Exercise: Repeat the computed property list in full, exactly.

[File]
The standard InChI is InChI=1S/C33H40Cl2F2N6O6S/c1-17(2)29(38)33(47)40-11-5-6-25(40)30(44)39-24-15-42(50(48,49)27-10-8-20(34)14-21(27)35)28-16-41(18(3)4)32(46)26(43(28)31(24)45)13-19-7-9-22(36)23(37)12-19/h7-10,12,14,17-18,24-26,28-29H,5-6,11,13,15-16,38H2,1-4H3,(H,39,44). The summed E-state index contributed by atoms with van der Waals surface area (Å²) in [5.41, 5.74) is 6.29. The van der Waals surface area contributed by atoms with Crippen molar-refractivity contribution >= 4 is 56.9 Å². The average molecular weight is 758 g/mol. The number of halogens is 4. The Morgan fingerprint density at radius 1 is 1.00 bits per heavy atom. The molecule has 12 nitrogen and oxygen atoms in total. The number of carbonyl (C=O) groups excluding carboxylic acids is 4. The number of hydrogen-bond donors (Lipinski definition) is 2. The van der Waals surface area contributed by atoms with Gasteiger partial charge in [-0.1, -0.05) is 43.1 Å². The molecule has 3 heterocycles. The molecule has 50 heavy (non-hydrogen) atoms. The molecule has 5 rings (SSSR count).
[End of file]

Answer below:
The standard InChI is InChI=1S/C33H40Cl2F2N6O6S/c1-17(2)29(38)33(47)40-11-5-6-25(40)30(44)39-24-15-42(50(48,49)27-10-8-20(34)14-21(27)35)28-16-41(18(3)4)32(46)26(43(28)31(24)45)13-19-7-9-22(36)23(37)12-19/h7-10,12,14,17-18,24-26,28-29H,5-6,11,13,15-16,38H2,1-4H3,(H,39,44). The summed E-state index contributed by atoms with van der Waals surface area (Å²) in [5.41, 5.74) is 6.29. The van der Waals surface area contributed by atoms with Crippen molar-refractivity contribution >= 4 is 56.9 Å². The average molecular weight is 758 g/mol. The number of halogens is 4. The Morgan fingerprint density at radius 1 is 1.00 bits per heavy atom. The molecule has 12 nitrogen and oxygen atoms in total. The number of carbonyl (C=O) groups excluding carboxylic acids is 4. The number of hydrogen-bond donors (Lipinski definition) is 2. The van der Waals surface area contributed by atoms with Gasteiger partial charge in [-0.1, -0.05) is 43.1 Å². The molecule has 3 heterocycles. The molecule has 50 heavy (non-hydrogen) atoms. The molecule has 5 rings (SSSR count).